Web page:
Another educational game from Peaceable Kingdom, this matching game will help your little preschooler develop their emotional intelligence. Using the “Helping Bag,” your little one can try to come up with solutions to help others. They’ll learn to recognize and name emotions, which can help develop compassion and empathy skills. Just note that some reviewers felt that it was best for younger tots as it didn’t have the level of engagement for their older kids.

Helpful Review: “This is a cute game that allows you to cooperatively play to match the ways you can help (pulled from a bag) to fill up the needs on a card. We walk around the game card between each turn pretending we are walking around our neighborhood. It comes with a little booklet that helps you engage your child in empathy. […]”


The Children’s Classic That Deserves A Place On Every Game Shelf

  • Recommended Age: 3+ years

Your little one is in for a huge treat. If you loved playing Candy Land when you were a child, you can share the experience with your loved ones and go down the “magical” road to sweet treats. This adorable version features colored cards and fun illustrations that kids will love, and includes destinations like Cookie Commons or the dreaded Molasses Swamp. It’s a simple game to get up and running and there’s no reading required.

Helpful Review: “Bought as a gift for a 5 yearold and although he initally thought Candy Land meant there was actual candy inside the box, but after showing him the game, he loved it! Its a great game to teach counting, game playing and sometimes the unfortunate part of losing, even though these are all important lessons to learn.”


An Award-Winning Matching Game That Will Bring The Giggles

  • Recommended Age: 3+ years

Winner of the prestigious Oppenheim Toy Portfolio Gold Seal Award in 2013, this game is easy to learn and quick to play. Your kids will love getting their raccoons dressed while working on color recognition and matching skills. Each player gets a critter card and takes a turn rolling two dice. Players find the items that match the dice to dress their raccoon, but watch out, if you roll the underwear, you’ll lose all your clothes. This will have your kids breaking out into wild giggles.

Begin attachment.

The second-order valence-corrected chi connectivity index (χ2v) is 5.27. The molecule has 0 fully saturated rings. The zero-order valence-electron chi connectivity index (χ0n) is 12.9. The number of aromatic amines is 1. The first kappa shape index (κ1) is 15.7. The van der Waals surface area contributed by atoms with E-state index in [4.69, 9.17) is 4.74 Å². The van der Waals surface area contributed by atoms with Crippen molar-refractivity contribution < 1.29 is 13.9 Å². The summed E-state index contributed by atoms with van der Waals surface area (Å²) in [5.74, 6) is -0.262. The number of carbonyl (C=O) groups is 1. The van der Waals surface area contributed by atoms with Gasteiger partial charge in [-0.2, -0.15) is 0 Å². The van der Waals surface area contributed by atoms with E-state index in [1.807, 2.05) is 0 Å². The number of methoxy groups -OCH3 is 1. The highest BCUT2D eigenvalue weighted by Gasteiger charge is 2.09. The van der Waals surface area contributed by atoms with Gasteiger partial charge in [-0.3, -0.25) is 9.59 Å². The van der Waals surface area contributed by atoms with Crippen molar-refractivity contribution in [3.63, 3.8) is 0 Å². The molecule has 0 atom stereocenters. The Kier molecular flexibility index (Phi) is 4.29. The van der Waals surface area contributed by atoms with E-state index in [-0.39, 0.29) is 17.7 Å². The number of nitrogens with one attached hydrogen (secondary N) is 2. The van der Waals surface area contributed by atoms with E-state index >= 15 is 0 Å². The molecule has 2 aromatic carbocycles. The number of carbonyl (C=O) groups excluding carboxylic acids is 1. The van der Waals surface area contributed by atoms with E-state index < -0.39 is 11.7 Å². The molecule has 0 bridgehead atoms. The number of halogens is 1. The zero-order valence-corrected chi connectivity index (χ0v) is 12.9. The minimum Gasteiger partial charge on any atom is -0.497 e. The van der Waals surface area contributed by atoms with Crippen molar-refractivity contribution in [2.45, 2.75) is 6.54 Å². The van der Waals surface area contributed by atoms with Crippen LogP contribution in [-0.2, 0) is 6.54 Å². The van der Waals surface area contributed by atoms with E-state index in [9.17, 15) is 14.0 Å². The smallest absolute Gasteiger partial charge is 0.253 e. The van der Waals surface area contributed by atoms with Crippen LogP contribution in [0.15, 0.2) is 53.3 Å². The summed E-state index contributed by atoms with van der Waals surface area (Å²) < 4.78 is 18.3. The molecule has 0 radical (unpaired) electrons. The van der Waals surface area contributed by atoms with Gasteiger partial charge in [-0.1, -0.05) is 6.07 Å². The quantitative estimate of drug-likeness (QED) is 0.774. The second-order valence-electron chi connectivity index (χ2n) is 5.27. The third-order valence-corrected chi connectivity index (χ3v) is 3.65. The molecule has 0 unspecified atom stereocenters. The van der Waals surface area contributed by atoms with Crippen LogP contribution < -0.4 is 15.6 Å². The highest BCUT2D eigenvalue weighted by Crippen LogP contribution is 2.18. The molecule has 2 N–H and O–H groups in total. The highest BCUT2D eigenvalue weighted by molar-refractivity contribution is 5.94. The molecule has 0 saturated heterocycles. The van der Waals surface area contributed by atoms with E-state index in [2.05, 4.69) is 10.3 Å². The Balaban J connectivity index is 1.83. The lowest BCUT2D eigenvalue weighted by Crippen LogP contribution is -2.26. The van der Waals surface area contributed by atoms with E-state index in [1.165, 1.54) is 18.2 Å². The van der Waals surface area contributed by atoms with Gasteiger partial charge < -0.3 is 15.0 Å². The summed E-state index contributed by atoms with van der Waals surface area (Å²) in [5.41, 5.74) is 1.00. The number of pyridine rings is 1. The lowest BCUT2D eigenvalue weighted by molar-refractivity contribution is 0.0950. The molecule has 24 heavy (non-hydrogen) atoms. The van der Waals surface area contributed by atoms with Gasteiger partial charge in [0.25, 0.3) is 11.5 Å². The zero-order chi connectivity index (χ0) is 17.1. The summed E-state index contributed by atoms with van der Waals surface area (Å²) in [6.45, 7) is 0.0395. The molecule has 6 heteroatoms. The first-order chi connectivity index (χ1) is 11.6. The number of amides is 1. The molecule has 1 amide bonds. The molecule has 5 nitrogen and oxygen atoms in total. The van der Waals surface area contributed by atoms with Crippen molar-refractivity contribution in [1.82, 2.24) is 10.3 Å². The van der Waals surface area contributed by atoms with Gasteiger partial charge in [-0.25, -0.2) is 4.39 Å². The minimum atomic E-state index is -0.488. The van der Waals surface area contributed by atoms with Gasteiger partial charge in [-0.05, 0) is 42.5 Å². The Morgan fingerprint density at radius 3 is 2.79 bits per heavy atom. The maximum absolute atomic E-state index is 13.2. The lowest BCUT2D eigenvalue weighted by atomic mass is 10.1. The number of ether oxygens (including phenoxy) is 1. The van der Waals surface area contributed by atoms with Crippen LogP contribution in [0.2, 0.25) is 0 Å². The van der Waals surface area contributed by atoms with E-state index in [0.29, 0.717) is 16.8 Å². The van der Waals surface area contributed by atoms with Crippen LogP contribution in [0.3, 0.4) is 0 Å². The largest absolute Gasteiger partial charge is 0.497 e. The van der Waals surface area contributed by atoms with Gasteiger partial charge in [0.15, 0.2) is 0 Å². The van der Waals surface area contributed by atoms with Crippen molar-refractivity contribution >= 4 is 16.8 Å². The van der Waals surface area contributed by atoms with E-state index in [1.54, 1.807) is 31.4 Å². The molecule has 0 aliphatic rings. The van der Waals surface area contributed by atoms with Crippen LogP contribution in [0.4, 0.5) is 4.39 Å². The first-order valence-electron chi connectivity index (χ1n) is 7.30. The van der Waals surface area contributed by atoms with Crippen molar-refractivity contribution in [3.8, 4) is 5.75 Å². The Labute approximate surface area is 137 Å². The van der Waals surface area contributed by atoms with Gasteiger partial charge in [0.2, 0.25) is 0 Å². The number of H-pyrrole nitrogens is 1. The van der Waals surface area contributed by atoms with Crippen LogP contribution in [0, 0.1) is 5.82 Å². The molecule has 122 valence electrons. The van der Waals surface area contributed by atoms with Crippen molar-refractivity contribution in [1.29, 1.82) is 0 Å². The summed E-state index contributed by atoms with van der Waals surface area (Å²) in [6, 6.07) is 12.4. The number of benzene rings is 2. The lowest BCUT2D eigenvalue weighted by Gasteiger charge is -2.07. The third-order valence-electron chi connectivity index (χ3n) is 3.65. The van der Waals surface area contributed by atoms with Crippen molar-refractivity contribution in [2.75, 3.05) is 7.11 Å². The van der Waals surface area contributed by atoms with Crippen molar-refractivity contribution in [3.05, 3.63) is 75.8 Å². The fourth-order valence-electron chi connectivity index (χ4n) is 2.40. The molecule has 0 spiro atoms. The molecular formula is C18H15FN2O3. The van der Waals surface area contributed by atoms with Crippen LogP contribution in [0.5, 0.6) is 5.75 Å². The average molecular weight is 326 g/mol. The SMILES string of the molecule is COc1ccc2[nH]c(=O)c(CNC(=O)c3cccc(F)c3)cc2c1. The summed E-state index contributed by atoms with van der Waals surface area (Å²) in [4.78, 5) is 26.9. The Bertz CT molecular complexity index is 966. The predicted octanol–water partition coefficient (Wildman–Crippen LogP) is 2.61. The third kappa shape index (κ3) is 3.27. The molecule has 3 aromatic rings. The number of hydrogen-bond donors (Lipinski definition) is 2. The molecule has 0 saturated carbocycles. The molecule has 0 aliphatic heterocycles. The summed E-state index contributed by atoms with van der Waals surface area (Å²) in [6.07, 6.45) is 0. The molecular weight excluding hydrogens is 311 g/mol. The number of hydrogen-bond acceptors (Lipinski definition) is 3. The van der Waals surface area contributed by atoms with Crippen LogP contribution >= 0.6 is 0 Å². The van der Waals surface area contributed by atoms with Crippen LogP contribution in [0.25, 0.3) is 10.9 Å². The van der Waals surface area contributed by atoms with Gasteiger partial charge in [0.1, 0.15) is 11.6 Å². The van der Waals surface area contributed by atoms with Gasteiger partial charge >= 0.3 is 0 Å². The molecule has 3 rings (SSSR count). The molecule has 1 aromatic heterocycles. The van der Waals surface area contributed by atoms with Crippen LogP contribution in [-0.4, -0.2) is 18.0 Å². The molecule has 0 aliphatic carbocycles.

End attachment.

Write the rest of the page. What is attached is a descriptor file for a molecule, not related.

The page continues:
Helpful Review: “The play time on this game is perfect. It’s not over so fast that it’s uninteresting, but it doesn’t drag out forever. This game is also not so time consuming that you have to stop mid game to make sure the kids get fed, bathed, and put to bed at a reasonable hour.”


This Time-Honored Counting Game That Builds Math Skills

  • Recommended Age: 3 to 6 years

Learning to count is an important skill for your toddler to practice and you can help them do so all under the guise of fun with this classic game that first launched in the 1960s. Hi Ho! Cheery-O teaches players to count as they pick fruit and fill their buckets. This tried-and-true game also helps develop their math skills.

Helpful Review: “My 4 yearold loved it. I also like how Amazon’s version has different colored fruits which is a big improvement over the standard original version.”


A Memory Matching Game That’s Just Right For Preschoolers

  • Recommended Age: 4 to 8 years

To get you started teaching your toddler one life skill, start the Memory Match game. Preschoolers will feel so empowered when they can learn the principles of a basic memory game. The enticing chunky-round shape cards will get them talking about camping once they play. There are a total of 32 cards, so 16 pairs to match, and you can customize how many pairs you want to introduce at once so your preschooler doesn’t feel overwhelmed.

Helpful Review: “This is a fun game for my 4 year old nephew! He’s still learning how to remember where something was, but he’ll get the hang of it.I like that there are so many cards, so you can choose the size/difficulty of the game and pick the pictures you want to use!Sturdy and durable! They are shaped and durable like a coaster.”


A Super-Fun Cooperative Game With A Beloved Character

  • Recommended Age: 3+ years

Pet the Cat is such a beloved children’s book character, so it’s no surprise that this playful game has racked up rave reviews on Amazon. This is a cooperative game for players to work together to retrieve delicious cupcakes back from the Grumpy Toad by singing, acting, and having fun. This game can help foster imagination and develop strategy skills and word associations.

Helpful Review: “This is such a fun game for little kids! Depending on what kind of spot kids land on, they have to think on their feet–and sometimes sing or act out a simple charade–to help Pete get his cupcakes.”


A Hidden Pictures-Style Game That’s All About The Details

  • Recommended Age: 4+ years

This “Eye Spy” game is over six feet long and has kids search for hidden objects while they race around Richard Scarry’s famous Busytown. It’s great for language development and paying close attention to the details. It’s another cooperative-style game, so you don’t have to worry about any losing tantrums.

Helpful Review: “This game is a great concept for kids who have issues with winning and losing. Especially at 3 and 4 years of age when other skills like patience, taking turns, and working together.”